Thursday, 15 December 2016

A Load of Old Dick

2016 has proven awful for all kinds of reasons, but where things have actually gone well is in science. Among the many discoveries to have made the headlines this year, this little tiddler copped some media attention in recent days. A problem that has long befuddled students of primate biology is why all our cousins possess a baculum - a penis bone - and we, or at least half of us homo sapiens, haven't. And now there is a solution. Apparently.

According to the original paper, 'Postcopulatory sexual selection influences baculum evolution in primates and carnivores' (here), the absence of said bone apparently has something to do with mating habits. The authors suggest there is a relationship between the baculum and the duration of sexual activity. Basically, the shorter the bonk, the less need there is for a bone. They suggest that long sex allows the penetrating male to fend off other suitors while making conception more likely. They surmise that it disappeared in humans because our ancestors started practicing monogamous relationships some 1.9m years ago, therefore our forefathers didn't have to fend off amorous others.

This is a perfect example of ideology masking itself as scientifically informed speculation. It probably wasn't intentional on the part of the authors, but it is worth noting how the rules of evidence and rigor governing scientific study are entirely suspended when one moves into speculation about matters social.

The first point is you can't stick fossilised social relationships from prehistory under the microscope. There is no surviving evidence about the courtship, mating, and familial habits of our ancient ancestors. We can have a guess by having a look at the behaviour of our primate cousins, but as their mating and clan practices show some variation within as well as between species, it doesn't matter how informed the guesswork is.

Second, our scientist friends have come up with an explanation that neglects another defining characteristic of the male member in humans. What we lack in bone we more than make up in length and girth. Yes, it's seldom known but among the primates we are less King Kong, and more King Dong. Gorillas are packing an average 3cm (fully erect), chimps at 8cm, and humans measure up with around 13cm. Why? There are a couple of explanations that sound pretty tendentious. Allow me to indulge some speculation: as the female orgasm is linked to ovulation, and was likely the case in our ancestor species, it is possible evolution selected for bigger penises because sex was more satisfying for our foremothers, who then tended to couple with more endowed males. Therefore men have women to thank for their meat and two veg ... possibly. I haven't a clue, but it sounds at least as plausible as any evolutionary psychologist nonsense. Either way, a convincing explanation of the baculum's disappearance has to address the Big Willy Problem too.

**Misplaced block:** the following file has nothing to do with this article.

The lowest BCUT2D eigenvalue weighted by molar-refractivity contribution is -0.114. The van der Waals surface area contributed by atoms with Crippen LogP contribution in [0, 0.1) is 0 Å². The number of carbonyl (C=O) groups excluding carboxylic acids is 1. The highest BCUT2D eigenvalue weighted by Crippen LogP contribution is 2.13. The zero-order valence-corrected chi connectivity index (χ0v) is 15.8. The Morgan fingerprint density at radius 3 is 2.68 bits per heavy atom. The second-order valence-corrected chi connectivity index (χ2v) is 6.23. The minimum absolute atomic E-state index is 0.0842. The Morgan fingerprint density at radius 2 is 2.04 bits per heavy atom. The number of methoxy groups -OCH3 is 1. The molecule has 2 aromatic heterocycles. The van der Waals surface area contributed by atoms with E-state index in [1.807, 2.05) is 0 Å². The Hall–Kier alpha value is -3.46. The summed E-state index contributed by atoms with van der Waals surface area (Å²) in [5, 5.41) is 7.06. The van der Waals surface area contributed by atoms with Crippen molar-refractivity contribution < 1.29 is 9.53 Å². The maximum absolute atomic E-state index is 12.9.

Third, coming back to the monogamy question, our authors suggest we moved to monogamous behaviour to combat the transmission of STIs. This is also unconvincing, seeing as hyper-brainy homo sapiens are still prone to this problem, despite the risks and dangers of disease being well understood. And, again, this is ventured in the complete absence of evidence.

Lastly, when monogamy, or at least the control of women's fertility by male partners did become the dominant reproductive strategy for our species, we're talking 10-11,000 years ago. All the available archaeological evidence points to a coincidence between the development of agriculture, the foundation of permanent households, the production of surpluses over and above the needs of the settled population, the foundation of class societies, and the subordination of women within a sexual division of labour. All of which indicates monogamy became the norm relatively recently in the story of modern humans, and within a blink of an eye if you count our ancestor species. And also, by this time, our baculums had disappeared. In fact, they had vanished completely some 100-200,000 years previously.

This isn't a diatribe against scientific investigation, or a suggestion that oh so wise sociology is king (which, of course, it is). But, again, it's another egregious example of someone in the name of science sallying forth from their discipline and making themselves and those who swallow their speculation look ridiculous. Simultaneously, they're lending scientific credence to and naturalising a set of social relationships that have underpinned the oppression of women as a sex class, and that means their conclusions must be challenged.


Speedy said...

"What we lack in bone we more than make up in length and girth." Bet you say that to all the ladies.

Matt said...

I agree that there is often too much speculative work around scientific evidence probably to render it more interesting or palatable for the non scientists. However you kind of fall in the same trap, implying the development of agriculture and sedebtarism is at the origin of monogamy. There are plenty of non sedentary non agricultural societies that practise monogamy and polygamy can be found in sedentary cultures. In fact polygamy is still largely practised in monogamous societies even though it's seen as immoral or illegal.. Depending on how powerful you are...